LOS ANGELES (CN) — A federal judge gave the Trump administration another week to come up with a set of protocols governing the release of immigrant children currently being detained in holding facilities across the country.
The government had asked for a two-week stay to ensure that the Immigration and Customs Enforcement agency was able to safely transfer those children currently being detained.
The ruling relates to the 1997 Flores settlement, which bars the government from holding detained immigrant children longer than 20 days without a guardian. With Covid-19 still raging across the country, there is a grave concern the detention facilities could become viral hotspots at any time.
U.S. District Judge Dolly Gee, a Barack Obama appointee, told attorneys for the administration they could file an ex parte application with the Ninth Circuit if they require additional time, but cautioned she did not believe their case met the threshold for such a stay.
“I will not deprive you of your right to request a stay formally. I’m familiar with the standard for a stay and I don’t believe you meet that standard. I expedited this matter because I think it’s an important issue. I’m reluctant to add any more time than necessary to implement the order,” Gee said.
Attorneys for the plaintiff class noted there’s a process for seeking a stay of an order and the government should respect that.
“The government has no one but itself to blame for the timing of this order, and the need the children have for proper placement without further delay,” said Carlos Holguin, attorney for the plaintiffs.
Holguin added that his clients have no objections to reasonable quarantine procedures where necessary to ensure the health of the class members, but they are concerned about foot-dragging and feel that two weeks is excessive.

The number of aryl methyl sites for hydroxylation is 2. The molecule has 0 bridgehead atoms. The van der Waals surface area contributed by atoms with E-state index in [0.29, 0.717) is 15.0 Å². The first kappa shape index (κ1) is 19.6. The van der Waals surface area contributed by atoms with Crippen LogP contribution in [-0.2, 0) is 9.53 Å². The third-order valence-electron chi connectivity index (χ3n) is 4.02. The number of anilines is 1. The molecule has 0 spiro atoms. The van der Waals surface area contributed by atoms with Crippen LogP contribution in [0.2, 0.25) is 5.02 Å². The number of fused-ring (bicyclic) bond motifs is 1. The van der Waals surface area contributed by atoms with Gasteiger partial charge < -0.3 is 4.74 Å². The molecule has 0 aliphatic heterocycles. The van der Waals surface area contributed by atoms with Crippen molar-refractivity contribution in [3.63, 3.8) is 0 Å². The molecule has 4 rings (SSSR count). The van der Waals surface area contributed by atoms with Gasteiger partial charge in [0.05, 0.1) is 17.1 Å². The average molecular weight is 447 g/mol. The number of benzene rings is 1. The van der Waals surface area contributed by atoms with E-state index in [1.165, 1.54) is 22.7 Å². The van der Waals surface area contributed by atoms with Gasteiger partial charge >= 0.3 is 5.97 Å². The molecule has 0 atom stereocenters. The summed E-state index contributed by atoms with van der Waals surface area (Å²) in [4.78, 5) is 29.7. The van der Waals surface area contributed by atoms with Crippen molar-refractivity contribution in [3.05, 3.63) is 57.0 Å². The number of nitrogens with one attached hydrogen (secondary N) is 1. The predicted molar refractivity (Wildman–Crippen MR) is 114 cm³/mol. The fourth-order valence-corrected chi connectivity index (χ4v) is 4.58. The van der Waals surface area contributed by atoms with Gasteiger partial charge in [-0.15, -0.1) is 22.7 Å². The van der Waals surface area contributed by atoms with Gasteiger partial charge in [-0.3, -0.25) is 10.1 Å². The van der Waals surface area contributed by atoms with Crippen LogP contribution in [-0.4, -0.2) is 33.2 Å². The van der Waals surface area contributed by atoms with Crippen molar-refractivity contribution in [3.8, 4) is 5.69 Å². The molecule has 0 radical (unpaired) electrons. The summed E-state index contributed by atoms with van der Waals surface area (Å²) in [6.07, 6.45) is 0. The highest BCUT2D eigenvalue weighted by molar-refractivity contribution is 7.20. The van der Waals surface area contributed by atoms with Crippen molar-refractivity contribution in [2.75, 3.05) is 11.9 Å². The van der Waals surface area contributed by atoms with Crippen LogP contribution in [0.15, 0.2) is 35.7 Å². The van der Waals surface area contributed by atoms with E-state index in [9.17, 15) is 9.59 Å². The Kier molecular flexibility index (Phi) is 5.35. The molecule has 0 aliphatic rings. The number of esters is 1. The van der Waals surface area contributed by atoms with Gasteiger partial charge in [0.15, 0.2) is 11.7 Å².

Judge Gee emphasized the government should cease placing immigrant children in hotels by Sept. 11.
“I don’t see why diverting minors to licensed facilities presents any more danger than placing them in a hotel where members of the public can stay,” she said.
She added she will stay the order until Sept. 8. The order to stop the government from placing children in hotels will take effect a week later.
Justice Department attorney Sarah Fabian said the government understands that position, but the challenge is that some parents have not requested their child be released separately, or that there is no suitable party to whom they can release a child.
Gee said she didn’t disagree, but that doesn’t help her or the minors whose parents might want them to be released. She said giving notice is an important first step, and she will require the defendants to implement their own protocols governing the children’s release.
“Right now, I don’t want to have theoretical arguments about what is and isn’t a good procedure. I think it would be better to address a real person who said they were not able to give consent,” Gee said.
She added she would ask the government to file what they think a protocol should look like and give both parties time to confer, but would not require it. She said it’s incumbent on the Trump administration to come up with a procedure where they can receive these requests and deal with them in a fair and prompt way, but that she doesn’t want to micromanage their affairs by telling them how they should do it.
“What I don’t want to have occur is a repeat of something that happened several weeks or months ago where ICE employees started asking detainees about whether they wanted to be separated from their children,” Gee said. “I think class members and their guardians need to be informed what their rights are and if class members and their guardians wish to pursue an option they may.”